Is hygge the key to happiness?
One reason I really like to travel, is to expand my vocabulary with expressions that don’t have a translate properly and that put my feelings and sensations into words in a way that no other word can.
I have noticed that a lot of idioms are correlated with the culture and the traditions of the place. For instance in Italy, we have a word that can’t be translated and is peculiar to our lifestyle: “abbiocco”; that is the drowsiness from eating a big meal. Another example could be “dépaysement”; which describes the feeling of disorientation and bewilderment one might feel upon being in a totally foreign environment, typical of French nationalism.
The first thing that caught my eye when arriving in Denmark was a big Carlsberg advertisement which read “Welcome to the world’s happiest nation!” It made me wonder, why is Denmark the world’s happiest nation?
With the cold and dark days upon us, I think I have come to realize that one of these idioms – “hygge” – could be the secret to Denmark being the world’s happiest nation!
The word hygge is hard to explain and even harder to pronounce (hooga). It is a concept similar to the Norwegian word ”utepils”, meaning to sit outside on a sunny day and enjoy a beer, or the Swedish word “fika” to take a break from everyday routines either at a cafe or at home, often for hours on end. But Hygge is something more, it is a state of mind, a part of the danish psyche, originating from the Norwegian word meaning “well-being”. A definition is provided by the Danish board of tourism which describes the word like this:
“In essence, hygge means creating a warm atmosphere and enjoying the good things in life with good people. The warm glow of candlelight is hygge. Friends and family – that’s hygge too.”
Hygge is the art of creating comradeship. It is something related to the quality time you devote to what makes life worth to be lived.
To explore this even further, I decided to embark on an hygge-filled day!
First step: To do it in the most Danish way possible, you’ll need to get yourself a bike
Step two: To begin your day having a “hyggelig” time with a friend, you can head over to GRØD for a delicious oatmeal porridge, in one of the coziest locations in Copenhagen. Here you’ll find a wide variety of ingredients to put together a porridge that fits your specific taste.
Afterwards, you can bike to Nørreport and stop at Torvehallerne and grab a few “smørrebrød” at Hallernes, that then you can eat on your way to our next stop – Ørstedsparken.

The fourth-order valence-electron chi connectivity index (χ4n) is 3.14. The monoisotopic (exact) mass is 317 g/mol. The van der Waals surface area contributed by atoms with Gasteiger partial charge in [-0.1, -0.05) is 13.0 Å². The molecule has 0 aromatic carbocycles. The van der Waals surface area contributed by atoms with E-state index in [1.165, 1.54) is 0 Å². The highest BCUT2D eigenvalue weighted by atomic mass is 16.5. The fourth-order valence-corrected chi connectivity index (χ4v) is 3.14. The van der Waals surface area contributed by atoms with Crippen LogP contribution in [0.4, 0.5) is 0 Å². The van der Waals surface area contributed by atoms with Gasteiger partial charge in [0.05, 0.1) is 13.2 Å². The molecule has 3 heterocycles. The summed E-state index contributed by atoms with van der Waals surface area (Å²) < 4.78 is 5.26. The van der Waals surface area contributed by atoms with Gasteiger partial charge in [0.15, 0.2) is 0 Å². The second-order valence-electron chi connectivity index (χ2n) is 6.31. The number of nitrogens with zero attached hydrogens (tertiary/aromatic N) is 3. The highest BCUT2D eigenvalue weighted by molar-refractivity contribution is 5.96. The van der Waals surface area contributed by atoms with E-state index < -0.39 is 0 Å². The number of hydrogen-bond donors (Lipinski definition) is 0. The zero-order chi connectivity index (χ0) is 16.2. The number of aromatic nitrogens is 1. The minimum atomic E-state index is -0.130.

This is one of the most beautiful parks in Copenhagen! Perfect for taking a walk with your “hyggelig fyr”, aka a guy who is just all-around fun to be with, talking about the small and big things happening in your lives.
At around 4p.m., after having biked through most of the city, it’s high time for a tea/coffee/hot chocolate break. For me, the hyggelig-est place to do this is at Paludan Bogcafe!
Here you will be surrounded books and delicious cakes. The candles and soft lighting in that cafe really help to encourage that genuine feeling of hygge.
As we all know, during winter, Copenhagen gets dark very early on in the day, so dinner time comes around relatively soon (especially when compared to the more southern European countries like Italy).
After dinner, and especially during Christmas time, a nice alternative to beer can be ‘Gløgg’, the Danish variant of mulled wine. It’s served steaming hot and heavily spiced with dry fruit, cinnamon and cloves steeped in pure aquavit. Again, from my experience I can tell you that the best place for gløgg in Copenhagen is Hviids Vinstue, located in central Copenhagen.
Hopefully, my idea of a perfect “hygge” day has given you some insight as to why I feel Denmark may be crowned the world’s happiest nation, and given you inspiration for your next hygge-filled day. Just remember to say “Thank you for today, it was so hyggeligt” to the people you spent your day with, and to bring the hygge glow with you, wherever you go